The point here is that the representation abstracts away from the physical properties of the molecules. Measures of the informational entropy are therefore actually measures of the abstract representations, not the things themselves. But suppose we had a simulation or representation of the things right down to the level of quarks (if that were physically possible): would the informational entropy of the objects be identical to the physical properties? Would we have the physical informational entropy of the objects? I’ll get back to that. First I’d like to consider some of the other meanings of “information” in science.
Another one is the semantic meaning: what one thing (e.g., a gene) represents (e.g., the phenotype). This is the “information as signal” view, based loosely or strictly on Shannon’s Communication Theory account. One thing “refers” to another (in Shannon’s theory, the received message “refers” to the sent message). This, as Shannon noted, is not a theory of the content of a signal. After all, a gene sequence does not represent the phenotype by describing it. A similar view is Wiener’s notion of information as control, the cybernetic account. It is very hard to think of these kinds of information underpinning the physicists’ view above. Here, the properties are just informational, or as they put it, mathematical. Program-style accounts of genes are in this class.
A third kind of information is the information, or rather the accuracy, of measurements. This is called “Fisher information” after its originator. It is roughly the point on a curve of measurements where the second derivative is zero, or where the error curve is flat. This cannot apply to either physical or biological information, as it is a measure of how well and closely we can measure a physical system. Ironically, it is in my view the only actual physical sense of information, since it requires a physical state to be measured, and a physical system to do the measuring.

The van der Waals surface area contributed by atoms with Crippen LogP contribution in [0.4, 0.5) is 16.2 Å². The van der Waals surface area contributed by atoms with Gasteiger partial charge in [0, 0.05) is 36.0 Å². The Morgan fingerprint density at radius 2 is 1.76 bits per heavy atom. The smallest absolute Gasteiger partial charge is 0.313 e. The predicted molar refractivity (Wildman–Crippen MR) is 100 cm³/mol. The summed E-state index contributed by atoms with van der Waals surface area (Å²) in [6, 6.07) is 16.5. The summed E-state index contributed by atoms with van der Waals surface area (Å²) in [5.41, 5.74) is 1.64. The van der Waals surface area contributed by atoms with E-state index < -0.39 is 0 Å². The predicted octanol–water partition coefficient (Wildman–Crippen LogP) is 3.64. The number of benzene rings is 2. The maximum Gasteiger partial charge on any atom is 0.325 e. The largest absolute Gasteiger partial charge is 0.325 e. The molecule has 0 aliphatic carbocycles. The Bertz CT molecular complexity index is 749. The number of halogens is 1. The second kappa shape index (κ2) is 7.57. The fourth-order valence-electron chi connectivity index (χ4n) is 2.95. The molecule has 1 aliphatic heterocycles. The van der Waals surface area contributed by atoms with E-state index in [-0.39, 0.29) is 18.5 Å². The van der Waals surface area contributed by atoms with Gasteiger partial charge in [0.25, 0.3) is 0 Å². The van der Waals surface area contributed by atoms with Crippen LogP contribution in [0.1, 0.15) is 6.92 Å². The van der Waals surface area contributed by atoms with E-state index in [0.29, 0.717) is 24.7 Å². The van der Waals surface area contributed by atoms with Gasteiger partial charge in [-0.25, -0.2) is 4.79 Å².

So let us get back to the physicists’ claim that the universe is just information. I have argued before [see note 1] that if an electron has mathematical properties, this is not the same thing as saying that the electron is just a mathematical object. An analogy might make this clear. Suppose I program my computer as an orrery, a simulation of the solar system. If I do this, the computer represents the mass and physical constants as numbers, and processes them according to the mathematical equations of physics. But that solar system in my computer doesn’t have the mass of a real solar system (luckily for me, and everyone else on earth). Instead it has an abstract mass, and the ways the abstract sun and planets interact is, well, abstract. A mathematical description of a system like the solar system is abstract. Apart from instances of that description in physical objects like heads, paper or computers, it exists nowhere in space or time. Consequently, abstract properties do not cause anything in the physical world.
Moreover, the abstractions must leave something out. As the genetic A, C, G, and T leave out the actual physical properties of adenine, cytosine, guanine, and thymine, which can occasionally do things the symbols cannot, even the most well specified and detailed representation of a thing will leave out properties and capacities we are not interested in representing, and so they will sometimes deviate in their representation from the actual things. And if we have the fundamental objects (quantum fields?) of the universe, we could not compute the system without first constructing a computer capable of dealing with the whole system, and for a universe, that would have to be a universe-as-computer.